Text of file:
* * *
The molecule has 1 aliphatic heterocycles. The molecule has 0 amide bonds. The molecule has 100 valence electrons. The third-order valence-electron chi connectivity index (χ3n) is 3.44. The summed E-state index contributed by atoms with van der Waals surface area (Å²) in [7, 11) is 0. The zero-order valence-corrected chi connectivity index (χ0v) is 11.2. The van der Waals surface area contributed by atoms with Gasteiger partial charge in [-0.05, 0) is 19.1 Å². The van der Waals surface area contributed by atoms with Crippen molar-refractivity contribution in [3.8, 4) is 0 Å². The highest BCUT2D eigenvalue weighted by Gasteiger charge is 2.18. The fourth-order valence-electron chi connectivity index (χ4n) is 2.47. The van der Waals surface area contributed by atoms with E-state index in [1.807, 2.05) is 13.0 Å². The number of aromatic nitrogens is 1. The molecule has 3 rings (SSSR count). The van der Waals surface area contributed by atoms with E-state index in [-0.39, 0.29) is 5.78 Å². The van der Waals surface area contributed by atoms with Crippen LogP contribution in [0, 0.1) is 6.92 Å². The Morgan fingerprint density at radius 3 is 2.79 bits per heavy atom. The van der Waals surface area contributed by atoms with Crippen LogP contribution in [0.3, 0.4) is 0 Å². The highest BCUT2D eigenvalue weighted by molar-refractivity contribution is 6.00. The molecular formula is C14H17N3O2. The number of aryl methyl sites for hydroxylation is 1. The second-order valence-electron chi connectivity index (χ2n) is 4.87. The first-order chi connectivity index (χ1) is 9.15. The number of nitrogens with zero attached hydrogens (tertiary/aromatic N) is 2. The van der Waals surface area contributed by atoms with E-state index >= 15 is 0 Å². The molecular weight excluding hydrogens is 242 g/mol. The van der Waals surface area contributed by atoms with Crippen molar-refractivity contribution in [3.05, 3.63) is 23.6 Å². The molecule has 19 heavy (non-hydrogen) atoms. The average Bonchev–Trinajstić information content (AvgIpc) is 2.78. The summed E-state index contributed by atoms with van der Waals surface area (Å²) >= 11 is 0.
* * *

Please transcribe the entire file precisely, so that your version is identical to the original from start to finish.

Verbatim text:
The molecule has 1 aliphatic heterocycles. The molecule has 0 amide bonds. The molecule has 100 valence electrons. The third-order valence-electron chi connectivity index (χ3n) is 3.44. The summed E-state index contributed by atoms with van der Waals surface area (Å²) in [7, 11) is 0. The zero-order valence-corrected chi connectivity index (χ0v) is 11.2. The van der Waals surface area contributed by atoms with Gasteiger partial charge in [-0.05, 0) is 19.1 Å². The van der Waals surface area contributed by atoms with Crippen molar-refractivity contribution in [3.8, 4) is 0 Å². The highest BCUT2D eigenvalue weighted by Gasteiger charge is 2.18. The fourth-order valence-electron chi connectivity index (χ4n) is 2.47. The van der Waals surface area contributed by atoms with E-state index in [1.807, 2.05) is 13.0 Å². The number of aromatic nitrogens is 1. The molecule has 3 rings (SSSR count). The van der Waals surface area contributed by atoms with E-state index in [-0.39, 0.29) is 5.78 Å². The van der Waals surface area contributed by atoms with Crippen LogP contribution in [0, 0.1) is 6.92 Å². The Morgan fingerprint density at radius 3 is 2.79 bits per heavy atom. The van der Waals surface area contributed by atoms with Crippen LogP contribution in [0.3, 0.4) is 0 Å². The highest BCUT2D eigenvalue weighted by molar-refractivity contribution is 6.00. The molecular formula is C14H17N3O2. The number of aryl methyl sites for hydroxylation is 1. The second-order valence-electron chi connectivity index (χ2n) is 4.87. The first-order chi connectivity index (χ1) is 9.15. The number of nitrogens with zero attached hydrogens (tertiary/aromatic N) is 2. The van der Waals surface area contributed by atoms with E-state index >= 15 is 0 Å². The molecular weight excluding hydrogens is 242 g/mol. The van der Waals surface area contributed by atoms with Crippen molar-refractivity contribution in [3.05, 3.63) is 23.6 Å². The molecule has 19 heavy (non-hydrogen) atoms. The average Bonchev–Trinajstić information content (AvgIpc) is 2.78. The summed E-state index contributed by atoms with van der Waals surface area (Å²) >= 11 is 0.